Tuesday, September 25, 2007

Love and Marriage??

I just read an article about Randy and Paula White. The Whites are somewhat famous as televangelists. He is founder and pastor of Without Walls Church in Tampa, Florida. She is on television all the time. They are a handsome couple who give the appearance of having it all together. But now the truth comes out. They do not have it all together. In fact, they are falling apart.

Their divorce announcement is not so shocking in light of some other facts. Although they co-pastor the church in Tampa, Mrs White keeps homes in New York City, San Antonio, Texas and California. And although he is married, Mr White has been seen publicly with women who are not his wife. And now we learn that both of them, Mr and Mrs White, have been married before. Now that they have failed marriage number 2 (for each of them), does that make them more likely to divorce again (and again)?

This article is not intended to be a condemnation of televangelists (although the Whites certainly give us a lot of material in the area), nor do I intend to pass judgment on who is right or wrong (although it seems that there is a lot of wrong and not very much right in this situation). I am tempted to write about the need for accountability and discipline where two people seem to think that they can do whatever they want. But instead of being negative, I want to offer hope.

I believe that there are certain steps that every married couple can take to avoid the problems that have plagued the Whites and so many others. Every marriage can be saved if both parties in the marriage will take their vows seriously.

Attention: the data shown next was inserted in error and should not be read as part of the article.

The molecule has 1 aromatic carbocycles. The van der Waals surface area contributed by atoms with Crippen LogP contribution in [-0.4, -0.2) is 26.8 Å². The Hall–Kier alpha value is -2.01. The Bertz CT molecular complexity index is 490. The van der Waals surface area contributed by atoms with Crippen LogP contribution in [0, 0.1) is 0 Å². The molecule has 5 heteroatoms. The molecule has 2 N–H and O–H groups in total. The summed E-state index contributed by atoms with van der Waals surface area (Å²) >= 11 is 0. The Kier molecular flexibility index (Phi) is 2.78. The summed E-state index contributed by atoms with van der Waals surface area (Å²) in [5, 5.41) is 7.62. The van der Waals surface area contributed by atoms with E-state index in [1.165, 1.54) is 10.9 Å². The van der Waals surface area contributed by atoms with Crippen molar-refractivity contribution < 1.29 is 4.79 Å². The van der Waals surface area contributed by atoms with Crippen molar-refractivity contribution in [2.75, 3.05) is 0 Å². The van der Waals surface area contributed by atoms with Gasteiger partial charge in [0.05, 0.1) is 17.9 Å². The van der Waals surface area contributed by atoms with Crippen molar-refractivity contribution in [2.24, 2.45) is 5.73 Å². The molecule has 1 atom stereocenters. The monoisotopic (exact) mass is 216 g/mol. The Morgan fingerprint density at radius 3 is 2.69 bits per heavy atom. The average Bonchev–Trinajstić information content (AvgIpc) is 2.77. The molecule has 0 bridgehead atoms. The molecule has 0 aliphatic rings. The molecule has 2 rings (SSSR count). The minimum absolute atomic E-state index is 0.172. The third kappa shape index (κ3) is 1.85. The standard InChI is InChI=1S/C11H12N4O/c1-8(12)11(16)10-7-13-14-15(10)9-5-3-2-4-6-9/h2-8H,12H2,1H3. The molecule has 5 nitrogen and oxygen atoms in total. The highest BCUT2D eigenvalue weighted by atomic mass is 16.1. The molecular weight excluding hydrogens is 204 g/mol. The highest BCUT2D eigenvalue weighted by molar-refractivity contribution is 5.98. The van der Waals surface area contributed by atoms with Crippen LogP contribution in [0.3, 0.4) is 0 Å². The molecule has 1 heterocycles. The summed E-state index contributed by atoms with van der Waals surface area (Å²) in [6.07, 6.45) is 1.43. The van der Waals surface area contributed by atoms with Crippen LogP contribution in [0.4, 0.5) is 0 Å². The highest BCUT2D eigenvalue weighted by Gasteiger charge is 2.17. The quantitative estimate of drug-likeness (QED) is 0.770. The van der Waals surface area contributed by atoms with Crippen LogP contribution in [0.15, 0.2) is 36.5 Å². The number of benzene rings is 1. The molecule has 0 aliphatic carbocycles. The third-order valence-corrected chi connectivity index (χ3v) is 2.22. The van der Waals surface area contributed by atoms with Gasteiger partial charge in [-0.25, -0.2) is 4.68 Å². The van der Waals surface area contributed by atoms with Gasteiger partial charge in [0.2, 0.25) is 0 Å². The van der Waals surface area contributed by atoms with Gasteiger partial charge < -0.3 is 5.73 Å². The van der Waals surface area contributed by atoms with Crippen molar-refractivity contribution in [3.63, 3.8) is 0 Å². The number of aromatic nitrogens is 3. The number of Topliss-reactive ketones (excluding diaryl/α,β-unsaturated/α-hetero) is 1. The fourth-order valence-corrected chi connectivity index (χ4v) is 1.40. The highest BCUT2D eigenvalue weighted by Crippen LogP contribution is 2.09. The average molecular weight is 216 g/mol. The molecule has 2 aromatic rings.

1. Make decisions to not be tempted, to not succumb to temptation and to be faithful, before temptations come. Although this seems terribly naive, it can have a powerful preventive effect. I know before passion begins that there is no future in it. An ounce of prevention is worth a pound of cure, after all.
  2. Every couple who gets married should believe the vows that they speak. Although commitment is very difficult, if you promise to stay married until you die, you should stay married until you die. There are definitely times when getting out of a marriage would be easier, but a commitment before God is a commitment before God.
  3. Follow God's Word. The Bible is very clear at this point. Divorce is sin. Do what God tells you to do. Maintaining your marriage and being faithful in it is a simple act of obedience.
  4. Never spend time alone with a person of the opposite sex who is not related to you. Sin cannot happen if you give no place to temptation. Take precautions to prevent temptation. There are enough temptations in this world without looking for them.